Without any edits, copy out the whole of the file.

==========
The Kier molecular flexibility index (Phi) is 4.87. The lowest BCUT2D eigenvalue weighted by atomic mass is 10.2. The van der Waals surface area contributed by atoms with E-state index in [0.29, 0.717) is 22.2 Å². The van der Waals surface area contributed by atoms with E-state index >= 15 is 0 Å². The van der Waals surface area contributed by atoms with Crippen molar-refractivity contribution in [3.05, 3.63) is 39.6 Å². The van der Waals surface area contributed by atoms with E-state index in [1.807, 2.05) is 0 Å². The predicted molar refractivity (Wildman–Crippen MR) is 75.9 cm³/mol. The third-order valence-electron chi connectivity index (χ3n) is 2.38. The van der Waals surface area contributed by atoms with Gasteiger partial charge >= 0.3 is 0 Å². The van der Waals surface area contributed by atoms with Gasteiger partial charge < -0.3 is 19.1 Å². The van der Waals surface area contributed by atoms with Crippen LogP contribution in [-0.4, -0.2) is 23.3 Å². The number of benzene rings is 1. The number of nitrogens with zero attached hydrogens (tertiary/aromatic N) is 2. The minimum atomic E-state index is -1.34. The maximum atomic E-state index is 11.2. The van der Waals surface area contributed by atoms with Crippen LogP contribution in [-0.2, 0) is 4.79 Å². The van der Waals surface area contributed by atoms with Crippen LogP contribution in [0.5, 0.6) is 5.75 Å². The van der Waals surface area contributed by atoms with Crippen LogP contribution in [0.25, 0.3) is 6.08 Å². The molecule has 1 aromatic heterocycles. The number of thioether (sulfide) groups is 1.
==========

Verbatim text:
The Kier molecular flexibility index (Phi) is 4.87. The lowest BCUT2D eigenvalue weighted by atomic mass is 10.2. The van der Waals surface area contributed by atoms with E-state index in [0.29, 0.717) is 22.2 Å². The van der Waals surface area contributed by atoms with E-state index >= 15 is 0 Å². The van der Waals surface area contributed by atoms with Crippen molar-refractivity contribution in [3.05, 3.63) is 39.6 Å². The van der Waals surface area contributed by atoms with E-state index in [1.807, 2.05) is 0 Å². The predicted molar refractivity (Wildman–Crippen MR) is 75.9 cm³/mol. The third-order valence-electron chi connectivity index (χ3n) is 2.38. The van der Waals surface area contributed by atoms with Gasteiger partial charge >= 0.3 is 0 Å². The van der Waals surface area contributed by atoms with Gasteiger partial charge < -0.3 is 19.1 Å². The van der Waals surface area contributed by atoms with Crippen LogP contribution in [-0.4, -0.2) is 23.3 Å². The number of benzene rings is 1. The number of nitrogens with zero attached hydrogens (tertiary/aromatic N) is 2. The minimum atomic E-state index is -1.34. The maximum atomic E-state index is 11.2. The van der Waals surface area contributed by atoms with Crippen LogP contribution in [-0.2, 0) is 4.79 Å². The van der Waals surface area contributed by atoms with Crippen LogP contribution in [0.5, 0.6) is 5.75 Å². The van der Waals surface area contributed by atoms with Crippen LogP contribution in [0.25, 0.3) is 6.08 Å². The molecule has 1 aromatic heterocycles. The number of thioether (sulfide) groups is 1.